The officials who approve building permits in Philadelphia suddenly had much less to do once the deadline passed for the 10-year abatement at the start of 2022. In March of that year, officials at the Federal Reserve began to aggressively fight inflation by raising their target federal funds rate eleven time from near zero at the beginning of 2022 to 5.5 percent in August 2023.
Developers in Philadelphia received permits to build 5,441 new apartments in the 12 months that ended June 30. That’s less than a quarter of the 26,449 permits developers received in 2021, according to RealPage.
“The minute interest rates come down, a lot of these buildings will become possible again,” says Levy. Short-term interest rates like the Secured Overnight Financing Rate (SOFR) are expected to fall about 2 percentage points over the next 2 years, partly because that is the consensus opinion of bond investors.
In the meantime, more than 70 percent of the 23,500 apartments now under construction are squeezed into four square miles northeast of city hall. That’s 16,500 apartments under construction from hip neighborhoods like Northern Liberties and Fishtown along the Delaware River to North Kensington and West Kensington on the northern edge of the zone.
“It is a lot of product to absorb in such a concentrated area,” says Whitaker. “There will likely be some challenges with some lease-ups over the next 12 to 18 months.”
Apartment rents, on average, fell 1.14 percent in Center City Philadelphia over the 12-month period that ended July 31 as new communities opened and competed for residents, according to RealPage. In contrast, rents in outlying suburban areas such as Gloucester County and Outer Wilmington grew 7 to 9 percent over that same period, according to RealPage.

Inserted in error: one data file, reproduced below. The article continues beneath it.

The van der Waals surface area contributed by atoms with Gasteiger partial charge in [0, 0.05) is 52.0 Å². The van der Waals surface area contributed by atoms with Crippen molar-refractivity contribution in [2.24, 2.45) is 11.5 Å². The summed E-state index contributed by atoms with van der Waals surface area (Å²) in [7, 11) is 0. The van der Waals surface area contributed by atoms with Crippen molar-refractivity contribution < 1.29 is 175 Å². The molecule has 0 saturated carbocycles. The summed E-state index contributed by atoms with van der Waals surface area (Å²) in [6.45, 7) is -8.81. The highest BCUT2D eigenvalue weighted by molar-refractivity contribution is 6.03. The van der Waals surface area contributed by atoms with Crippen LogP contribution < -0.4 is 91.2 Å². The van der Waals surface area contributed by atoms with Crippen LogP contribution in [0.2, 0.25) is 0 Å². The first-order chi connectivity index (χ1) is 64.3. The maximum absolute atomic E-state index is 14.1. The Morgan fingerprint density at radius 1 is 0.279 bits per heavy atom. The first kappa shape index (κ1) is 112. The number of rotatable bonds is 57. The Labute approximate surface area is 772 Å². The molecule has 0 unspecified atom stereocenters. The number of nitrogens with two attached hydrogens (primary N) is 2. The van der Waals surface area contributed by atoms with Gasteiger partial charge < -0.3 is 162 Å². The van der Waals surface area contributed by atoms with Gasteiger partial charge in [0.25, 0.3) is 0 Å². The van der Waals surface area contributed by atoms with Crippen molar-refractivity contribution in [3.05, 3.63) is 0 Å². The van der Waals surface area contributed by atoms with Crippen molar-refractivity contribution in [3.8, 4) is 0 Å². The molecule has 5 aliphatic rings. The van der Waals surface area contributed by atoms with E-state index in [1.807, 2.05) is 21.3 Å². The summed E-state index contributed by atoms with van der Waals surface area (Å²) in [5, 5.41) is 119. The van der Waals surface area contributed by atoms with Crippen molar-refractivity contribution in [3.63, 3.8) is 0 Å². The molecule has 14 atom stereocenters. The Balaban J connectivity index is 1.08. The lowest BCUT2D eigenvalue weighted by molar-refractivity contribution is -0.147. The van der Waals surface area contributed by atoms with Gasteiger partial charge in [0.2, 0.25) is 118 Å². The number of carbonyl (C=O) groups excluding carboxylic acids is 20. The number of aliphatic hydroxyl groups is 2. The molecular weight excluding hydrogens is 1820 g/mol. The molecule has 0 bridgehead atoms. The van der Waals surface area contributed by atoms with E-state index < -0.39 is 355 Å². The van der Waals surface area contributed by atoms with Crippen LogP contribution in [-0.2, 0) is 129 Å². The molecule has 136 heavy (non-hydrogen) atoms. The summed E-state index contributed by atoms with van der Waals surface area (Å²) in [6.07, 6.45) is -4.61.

Piazza Alta Earns Top Rents
The first tower at Piazza Alta, however, is not having any problems leasing up its apartments, according to Post.
Post Brothers opened 695 new apartments at Piazza Alta in April 2023. They’re surrounded by other new apartment buildings and development sites in Philadelphia’s Northern Liberties, a neighborhood created in recent years around the 11-acre site of the former Schmidt’s Brewery, which closed in 1986 after 140 years in business.
The average rent at the Piazza Alta is $3,534 a month — the highest average rent in Philadelphia, according to RealPage.
Post, which started construction on Piazza Alta in 2019 and worked on it through the pandemic, starting leasing the property in March 2022. A year later, Post could finally show off the completed amenities at Piazza Alta, including a very flashy, rooftop pool.
“We leased 112 apartments that month,” says Post Brothers’ Klinvex. “From then on, we probably averaged about 60 to 75 leases per month.”
As of August, the apartments were 93 percent occupied, largely by wealthy, young professionals. “We’re effectively stabilized,” says Klinvex.
Post is already planning to build another 400 apartments at Piazza Alta. This second phase will be constructed above structured parking and a retail podium that Post built in the first phase. The second phase is expected to take 18 months to complete.
“We’re fully ready to go,” says Klinvex. Construction will start as soon as Post identifies a construction lender with enough capital. “We’re actually trying to get that moving in the next few months.”
However, Post’s plan would require a substantial construction loan — much larger than most banks are currently willing to lend, says Klinvex.
After a string of bank failures in early 2023, banks are hesitant to provide large loans for real estate projects, and they rarely lend more than 50 percent of the cost of a development.
Private equity funds can make larger loans. Many are currently out of the market, but Post has had conversations with some that may eventually supply the needed capital. “We think that some of them are going to have some capital to recycle that will be ready to deploy,” says Klinvex.
High interest rates won’t stop Post from starting construction. The two towers of the second phase will sprout out the first-floor podium Post already finished and paid in the first phase of Piazza Alta. As a result, the apartments in the second phase will be less expensive to build per unit and will provide Post with a much higher return on investment.
“Whether our all-in interest rate is 5 percent or 9 percent, there’s really not that big of a difference when you’re creating that much value,” says Klinvex.
Post also has no anxiety about potentially opening 400 new apartments just as thousands of new units open in the blocks around it. “We have zero concern about the demand for the units,” says Klinvex. “We think this market can absorb several hundred more.”